The Presbyterian Pulpit
A sermon by the Rev. Dr. David E. Leininger


Delivered 5/6/07
Text: Luke 24:13-35
To read endnotes, click on the the note number, then click on the to return to your place in the text.

Do you know the way to Emmaus? It should be relatively easy to find because the text locates the town "seven miles from Jerusalem." But no one has ever been able to identify an "Emmaus" seven miles from Jerusalem. Perhaps there is confusion because two different numbers appear in ancient manuscripts at the point at which Luke gives us the location. Some texts say "60 stadia," and others say "160," which works out roughly to be either 7 miles or 18 miles. Although there are indeed many references to Emmaus in ancient sources, none of them give us any specific directions. Because of this, the unlikely village of Amwas (20 miles from Jerusalem) is currently a popularly recognized site for pilgrimage, even though other towns have stronger claims to be the historical town.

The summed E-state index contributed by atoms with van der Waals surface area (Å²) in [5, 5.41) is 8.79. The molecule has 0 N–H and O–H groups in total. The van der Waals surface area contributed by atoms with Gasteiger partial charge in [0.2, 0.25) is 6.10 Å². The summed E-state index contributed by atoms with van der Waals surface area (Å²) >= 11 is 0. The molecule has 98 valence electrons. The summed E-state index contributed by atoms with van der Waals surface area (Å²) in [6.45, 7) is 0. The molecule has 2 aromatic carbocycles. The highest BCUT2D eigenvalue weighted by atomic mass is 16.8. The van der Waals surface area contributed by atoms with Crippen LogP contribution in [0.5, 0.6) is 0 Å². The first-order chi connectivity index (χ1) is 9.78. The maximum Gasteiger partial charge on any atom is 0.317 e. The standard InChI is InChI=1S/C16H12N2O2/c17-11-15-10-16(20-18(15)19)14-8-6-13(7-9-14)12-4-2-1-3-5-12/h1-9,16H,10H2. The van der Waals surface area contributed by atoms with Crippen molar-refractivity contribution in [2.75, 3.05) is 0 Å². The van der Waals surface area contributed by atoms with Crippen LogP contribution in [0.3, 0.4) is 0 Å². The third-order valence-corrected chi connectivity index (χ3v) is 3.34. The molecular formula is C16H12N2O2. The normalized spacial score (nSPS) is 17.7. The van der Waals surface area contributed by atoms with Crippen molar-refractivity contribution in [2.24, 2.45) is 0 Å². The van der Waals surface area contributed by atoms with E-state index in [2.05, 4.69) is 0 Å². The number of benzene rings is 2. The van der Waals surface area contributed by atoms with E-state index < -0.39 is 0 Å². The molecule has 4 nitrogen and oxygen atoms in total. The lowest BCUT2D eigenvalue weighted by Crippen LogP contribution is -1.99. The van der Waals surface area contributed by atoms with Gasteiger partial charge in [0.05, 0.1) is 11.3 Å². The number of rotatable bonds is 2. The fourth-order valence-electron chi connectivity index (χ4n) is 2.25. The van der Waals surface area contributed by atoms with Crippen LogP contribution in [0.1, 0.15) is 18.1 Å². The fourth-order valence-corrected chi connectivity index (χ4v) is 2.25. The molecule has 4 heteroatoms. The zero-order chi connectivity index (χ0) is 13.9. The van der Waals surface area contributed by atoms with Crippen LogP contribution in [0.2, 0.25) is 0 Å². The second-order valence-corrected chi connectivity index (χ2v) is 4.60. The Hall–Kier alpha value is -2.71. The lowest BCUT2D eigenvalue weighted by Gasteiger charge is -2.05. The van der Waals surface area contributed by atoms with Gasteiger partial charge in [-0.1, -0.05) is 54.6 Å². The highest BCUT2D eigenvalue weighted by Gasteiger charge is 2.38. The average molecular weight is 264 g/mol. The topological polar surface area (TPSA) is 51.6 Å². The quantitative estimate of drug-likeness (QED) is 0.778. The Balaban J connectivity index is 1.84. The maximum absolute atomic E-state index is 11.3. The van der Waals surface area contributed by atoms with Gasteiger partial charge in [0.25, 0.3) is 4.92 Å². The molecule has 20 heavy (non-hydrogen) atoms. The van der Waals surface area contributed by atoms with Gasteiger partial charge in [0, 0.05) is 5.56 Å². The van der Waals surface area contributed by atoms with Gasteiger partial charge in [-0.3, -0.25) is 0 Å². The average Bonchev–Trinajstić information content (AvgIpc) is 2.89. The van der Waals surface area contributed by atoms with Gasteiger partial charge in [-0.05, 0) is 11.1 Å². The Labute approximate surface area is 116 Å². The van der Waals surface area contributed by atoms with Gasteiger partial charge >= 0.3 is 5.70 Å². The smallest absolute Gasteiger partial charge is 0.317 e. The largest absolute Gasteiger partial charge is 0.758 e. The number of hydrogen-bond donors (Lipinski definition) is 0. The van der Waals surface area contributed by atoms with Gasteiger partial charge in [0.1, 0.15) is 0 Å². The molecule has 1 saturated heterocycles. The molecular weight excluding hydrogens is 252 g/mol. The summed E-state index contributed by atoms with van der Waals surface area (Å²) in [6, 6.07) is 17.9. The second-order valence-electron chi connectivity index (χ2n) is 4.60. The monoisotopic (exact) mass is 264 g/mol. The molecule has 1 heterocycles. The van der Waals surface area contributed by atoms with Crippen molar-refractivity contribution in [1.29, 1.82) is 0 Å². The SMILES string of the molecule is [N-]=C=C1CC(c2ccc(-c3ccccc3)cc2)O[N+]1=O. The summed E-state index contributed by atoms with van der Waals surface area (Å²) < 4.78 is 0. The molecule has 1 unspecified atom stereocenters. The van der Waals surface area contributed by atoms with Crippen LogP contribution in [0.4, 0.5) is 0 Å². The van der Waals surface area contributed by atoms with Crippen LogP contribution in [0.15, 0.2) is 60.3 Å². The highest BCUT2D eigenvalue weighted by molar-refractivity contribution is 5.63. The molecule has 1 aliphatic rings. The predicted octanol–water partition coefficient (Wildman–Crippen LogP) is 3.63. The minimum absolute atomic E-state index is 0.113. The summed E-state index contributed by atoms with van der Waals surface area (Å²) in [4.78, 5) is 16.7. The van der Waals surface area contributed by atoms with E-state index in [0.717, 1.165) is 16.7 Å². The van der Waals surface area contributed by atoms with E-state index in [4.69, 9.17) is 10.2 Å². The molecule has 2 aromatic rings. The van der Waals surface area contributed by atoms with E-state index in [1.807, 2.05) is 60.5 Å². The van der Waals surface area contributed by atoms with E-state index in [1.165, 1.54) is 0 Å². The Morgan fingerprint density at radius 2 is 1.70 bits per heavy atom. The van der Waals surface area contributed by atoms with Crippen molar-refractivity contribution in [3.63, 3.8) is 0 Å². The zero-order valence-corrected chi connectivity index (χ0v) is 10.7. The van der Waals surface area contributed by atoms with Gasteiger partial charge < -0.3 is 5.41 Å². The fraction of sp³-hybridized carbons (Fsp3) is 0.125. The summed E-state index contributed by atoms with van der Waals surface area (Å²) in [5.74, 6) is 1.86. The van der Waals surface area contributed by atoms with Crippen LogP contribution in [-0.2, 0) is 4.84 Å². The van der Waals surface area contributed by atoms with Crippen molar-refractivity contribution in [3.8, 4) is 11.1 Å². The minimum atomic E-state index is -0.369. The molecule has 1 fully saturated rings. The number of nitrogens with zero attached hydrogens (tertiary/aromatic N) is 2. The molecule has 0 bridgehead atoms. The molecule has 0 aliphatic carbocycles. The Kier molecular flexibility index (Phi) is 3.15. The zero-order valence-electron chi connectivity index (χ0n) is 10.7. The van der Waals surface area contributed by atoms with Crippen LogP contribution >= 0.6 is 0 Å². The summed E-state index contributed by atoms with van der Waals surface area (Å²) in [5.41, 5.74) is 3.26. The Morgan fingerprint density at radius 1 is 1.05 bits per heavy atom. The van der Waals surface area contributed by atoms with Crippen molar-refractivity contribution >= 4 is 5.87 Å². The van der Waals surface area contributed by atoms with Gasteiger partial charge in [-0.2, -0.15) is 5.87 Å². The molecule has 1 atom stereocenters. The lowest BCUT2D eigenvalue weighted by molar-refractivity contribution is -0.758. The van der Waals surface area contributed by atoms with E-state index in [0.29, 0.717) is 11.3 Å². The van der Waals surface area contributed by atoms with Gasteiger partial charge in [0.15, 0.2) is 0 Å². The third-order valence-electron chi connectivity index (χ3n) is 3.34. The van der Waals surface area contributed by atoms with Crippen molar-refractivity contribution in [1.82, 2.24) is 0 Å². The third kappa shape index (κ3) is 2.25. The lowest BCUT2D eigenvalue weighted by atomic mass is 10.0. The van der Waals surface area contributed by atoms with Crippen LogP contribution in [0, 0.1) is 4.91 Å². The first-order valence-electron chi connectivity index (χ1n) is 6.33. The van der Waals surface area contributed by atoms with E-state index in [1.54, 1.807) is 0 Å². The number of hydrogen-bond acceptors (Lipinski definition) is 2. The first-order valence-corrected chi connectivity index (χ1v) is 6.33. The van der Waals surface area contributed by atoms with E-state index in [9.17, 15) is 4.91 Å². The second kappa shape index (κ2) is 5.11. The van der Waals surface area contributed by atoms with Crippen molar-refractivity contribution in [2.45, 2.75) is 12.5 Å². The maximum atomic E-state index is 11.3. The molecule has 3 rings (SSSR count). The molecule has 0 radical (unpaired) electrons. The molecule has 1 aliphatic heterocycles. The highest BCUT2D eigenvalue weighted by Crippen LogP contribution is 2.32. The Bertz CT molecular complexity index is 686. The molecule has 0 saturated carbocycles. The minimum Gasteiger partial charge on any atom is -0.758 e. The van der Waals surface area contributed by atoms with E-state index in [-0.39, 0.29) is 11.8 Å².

Another point of confusion. Luke says the risen Lord joined a man named Cleopus and one other unidentified individual on the journey. Some have argued that we should assume it was Peter because of the sentence at the end of the lesson that says, "The Lord has risen and has appeared to Simon." I don't think I buy that; I suspect those in the Upper Room were thinking of another encounter of which they had just heard. Some have argued that it was Cleopas' wife. After all, the two travelers shared a home to which they invited Jesus for a meal. Others think that the name "Emmaus" (since no town of that name has been located) is really the name of the mystery companion. Nah! I go along with the idea of Mrs. Cleopus, but it really makes no difference.

One way or the other, this marvelous story of Christ's resurrection appearance is a delight. Mark's gospel says that after the resurrection, Jesus "appeared in another form" to two of the disciples "as they were walking in the country," (1) but only Luke gives us the whole story, which begins "that same day," the day of the resurrection.